Pakistan: Death toll rises to eight in Swat bombing

Blast targeted village elder's vehicle in country's northwest; Taliban militant group — claimed responsibility for roadside bomb



Police and residents gather at the site after a bomb blast in the Pakistan-Afghanistan border town of Chaman, Pakistan, May 21, 2021. REUTERS/Saeed Ali Achakzai
Police and residents gather at the site after a bomb blast in the Pakistan-Afghanistan border town of Chaman, Pakistan, May 21, 2021. REUTERS/Saeed Ali Achakzai

By AP

Published: Wed 14 Sep 2022, 1:15 PM

Last updated: Wed 14 Sep 2022, 1:28 PM

Eight people have been killed in a roadside bombing that targeted an anti-Taliban village elder's vehicle in northwestern Pakistan, police said.

Saeed Khan, a senior police official in Swat, said the slain head of a village peace committee, Idrees Khan, was travelling in the area when the roadside bomb hit his vehicle. He said that initial reports suggested the bombing killed five but later they concluded eight people had died, including two policemen.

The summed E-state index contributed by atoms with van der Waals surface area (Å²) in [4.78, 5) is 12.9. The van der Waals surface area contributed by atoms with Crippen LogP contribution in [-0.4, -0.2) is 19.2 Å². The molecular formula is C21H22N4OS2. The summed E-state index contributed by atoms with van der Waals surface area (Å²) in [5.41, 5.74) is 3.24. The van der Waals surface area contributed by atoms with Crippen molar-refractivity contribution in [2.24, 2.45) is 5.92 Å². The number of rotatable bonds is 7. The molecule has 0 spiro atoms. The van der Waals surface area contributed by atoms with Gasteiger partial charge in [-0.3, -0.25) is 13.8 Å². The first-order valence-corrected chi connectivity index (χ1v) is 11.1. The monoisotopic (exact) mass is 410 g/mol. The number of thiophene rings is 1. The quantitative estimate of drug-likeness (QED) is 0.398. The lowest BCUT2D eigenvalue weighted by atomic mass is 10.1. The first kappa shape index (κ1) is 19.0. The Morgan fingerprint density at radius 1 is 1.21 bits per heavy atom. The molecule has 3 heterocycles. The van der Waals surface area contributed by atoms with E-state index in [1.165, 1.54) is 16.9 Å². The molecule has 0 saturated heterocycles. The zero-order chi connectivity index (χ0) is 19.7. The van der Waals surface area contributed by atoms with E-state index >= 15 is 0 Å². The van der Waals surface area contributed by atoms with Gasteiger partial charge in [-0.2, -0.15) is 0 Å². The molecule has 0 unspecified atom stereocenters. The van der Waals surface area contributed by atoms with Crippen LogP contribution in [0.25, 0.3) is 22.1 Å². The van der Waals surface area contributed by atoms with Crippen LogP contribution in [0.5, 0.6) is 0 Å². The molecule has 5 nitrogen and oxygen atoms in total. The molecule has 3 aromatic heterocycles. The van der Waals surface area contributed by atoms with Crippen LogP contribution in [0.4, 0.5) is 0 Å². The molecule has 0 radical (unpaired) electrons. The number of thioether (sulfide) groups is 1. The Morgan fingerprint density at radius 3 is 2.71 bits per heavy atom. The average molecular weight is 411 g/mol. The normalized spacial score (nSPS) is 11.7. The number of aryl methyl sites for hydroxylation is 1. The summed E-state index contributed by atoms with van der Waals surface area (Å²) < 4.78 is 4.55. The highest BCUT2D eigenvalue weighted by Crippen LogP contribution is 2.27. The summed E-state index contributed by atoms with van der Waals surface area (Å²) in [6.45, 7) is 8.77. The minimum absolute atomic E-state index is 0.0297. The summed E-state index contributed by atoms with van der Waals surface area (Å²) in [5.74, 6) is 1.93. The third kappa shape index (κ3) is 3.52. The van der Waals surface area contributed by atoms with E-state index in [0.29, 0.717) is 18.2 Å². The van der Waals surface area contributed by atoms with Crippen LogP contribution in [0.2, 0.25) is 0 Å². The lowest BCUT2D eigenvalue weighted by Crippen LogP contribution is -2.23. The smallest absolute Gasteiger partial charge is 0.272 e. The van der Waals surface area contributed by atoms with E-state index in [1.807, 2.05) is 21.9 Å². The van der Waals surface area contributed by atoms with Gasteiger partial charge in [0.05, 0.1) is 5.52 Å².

In a statement, Mohammad Khurasani, the spokesman for the Pakistani Taliban militant group — known as Tehreek-e-Taliban Pakistan — claimed responsibility. He said that the slain head of the peace committee had been supporting security forces for the past several years.

The Pakistani Taliban have been holding peace talks since May in Kabul, Afghanistan. But isolated militant attacks and security raids on militant hideouts have continued, raising fears these talks could break in the coming months, if not weeks.

A formal cease-fire between Pakistan and the TTP is still in place.

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The talks in Kabul are hosted by the Afghan Taliban, a separate group allied with the Pakistani Taliban. The Taliban seized power in Afghanistan a year ago. That takeover has emboldened the Pakistani Taliban, whose fighters and leaders, officials say, have been hiding in Afghanistan.

Islamabad has demanded that the new Taliban rulers in Afghanistan prevent militant groups, including TTP, from using Afghan territory for attacks inside Pakistan. Before the Taliban takeover next door, Islamabad and Kabul had often traded blame and accused each other of sheltering militants.


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